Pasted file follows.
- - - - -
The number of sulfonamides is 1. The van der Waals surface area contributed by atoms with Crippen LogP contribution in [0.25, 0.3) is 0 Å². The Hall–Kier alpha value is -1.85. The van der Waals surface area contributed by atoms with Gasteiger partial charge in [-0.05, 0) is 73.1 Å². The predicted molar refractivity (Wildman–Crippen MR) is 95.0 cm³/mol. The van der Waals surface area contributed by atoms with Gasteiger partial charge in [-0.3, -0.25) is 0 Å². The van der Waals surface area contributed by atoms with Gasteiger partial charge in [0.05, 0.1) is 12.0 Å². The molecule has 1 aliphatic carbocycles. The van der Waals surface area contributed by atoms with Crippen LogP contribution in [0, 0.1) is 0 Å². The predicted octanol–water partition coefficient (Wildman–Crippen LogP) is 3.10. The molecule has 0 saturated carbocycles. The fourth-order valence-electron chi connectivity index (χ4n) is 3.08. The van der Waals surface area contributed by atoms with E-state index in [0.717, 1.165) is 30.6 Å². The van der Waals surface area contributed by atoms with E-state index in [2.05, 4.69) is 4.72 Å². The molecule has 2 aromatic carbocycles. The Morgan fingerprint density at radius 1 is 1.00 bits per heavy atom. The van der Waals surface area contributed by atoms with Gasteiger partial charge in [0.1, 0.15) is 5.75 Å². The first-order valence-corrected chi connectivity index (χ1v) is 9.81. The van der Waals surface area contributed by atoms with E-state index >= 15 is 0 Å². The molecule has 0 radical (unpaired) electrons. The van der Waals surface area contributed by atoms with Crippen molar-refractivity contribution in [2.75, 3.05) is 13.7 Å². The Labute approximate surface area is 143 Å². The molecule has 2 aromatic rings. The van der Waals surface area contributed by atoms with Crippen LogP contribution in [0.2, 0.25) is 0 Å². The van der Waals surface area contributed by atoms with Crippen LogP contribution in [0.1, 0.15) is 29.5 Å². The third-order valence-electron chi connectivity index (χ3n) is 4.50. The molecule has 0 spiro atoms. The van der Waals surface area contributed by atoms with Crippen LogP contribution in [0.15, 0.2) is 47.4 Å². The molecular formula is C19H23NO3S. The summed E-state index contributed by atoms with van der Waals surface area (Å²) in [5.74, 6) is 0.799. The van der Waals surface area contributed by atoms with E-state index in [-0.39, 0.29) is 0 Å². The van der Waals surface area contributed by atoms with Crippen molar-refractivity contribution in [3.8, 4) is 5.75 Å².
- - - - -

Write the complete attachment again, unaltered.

The number of sulfonamides is 1. The van der Waals surface area contributed by atoms with Crippen LogP contribution in [0.25, 0.3) is 0 Å². The Hall–Kier alpha value is -1.85. The van der Waals surface area contributed by atoms with Gasteiger partial charge in [-0.05, 0) is 73.1 Å². The predicted molar refractivity (Wildman–Crippen MR) is 95.0 cm³/mol. The van der Waals surface area contributed by atoms with Gasteiger partial charge in [-0.3, -0.25) is 0 Å². The van der Waals surface area contributed by atoms with Gasteiger partial charge in [0.05, 0.1) is 12.0 Å². The molecule has 1 aliphatic carbocycles. The van der Waals surface area contributed by atoms with Crippen LogP contribution in [0, 0.1) is 0 Å². The predicted octanol–water partition coefficient (Wildman–Crippen LogP) is 3.10. The molecule has 0 saturated carbocycles. The fourth-order valence-electron chi connectivity index (χ4n) is 3.08. The van der Waals surface area contributed by atoms with E-state index in [0.717, 1.165) is 30.6 Å². The van der Waals surface area contributed by atoms with E-state index in [2.05, 4.69) is 4.72 Å². The molecule has 2 aromatic carbocycles. The Morgan fingerprint density at radius 1 is 1.00 bits per heavy atom. The van der Waals surface area contributed by atoms with Gasteiger partial charge in [0.1, 0.15) is 5.75 Å². The first-order valence-corrected chi connectivity index (χ1v) is 9.81. The van der Waals surface area contributed by atoms with E-state index >= 15 is 0 Å². The molecule has 0 radical (unpaired) electrons. The van der Waals surface area contributed by atoms with Crippen molar-refractivity contribution in [2.75, 3.05) is 13.7 Å². The Labute approximate surface area is 143 Å². The molecule has 2 aromatic rings. The van der Waals surface area contributed by atoms with Crippen LogP contribution in [0.2, 0.25) is 0 Å². The van der Waals surface area contributed by atoms with Crippen LogP contribution in [0.1, 0.15) is 29.5 Å². The third-order valence-electron chi connectivity index (χ3n) is 4.50. The molecule has 0 spiro atoms. The van der Waals surface area contributed by atoms with Crippen LogP contribution in [0.15, 0.2) is 47.4 Å². The molecular formula is C19H23NO3S. The summed E-state index contributed by atoms with van der Waals surface area (Å²) in [5.74, 6) is 0.799. The van der Waals surface area contributed by atoms with E-state index in [-0.39, 0.29) is 0 Å². The van der Waals surface area contributed by atoms with Crippen molar-refractivity contribution in [3.8, 4) is 5.75 Å².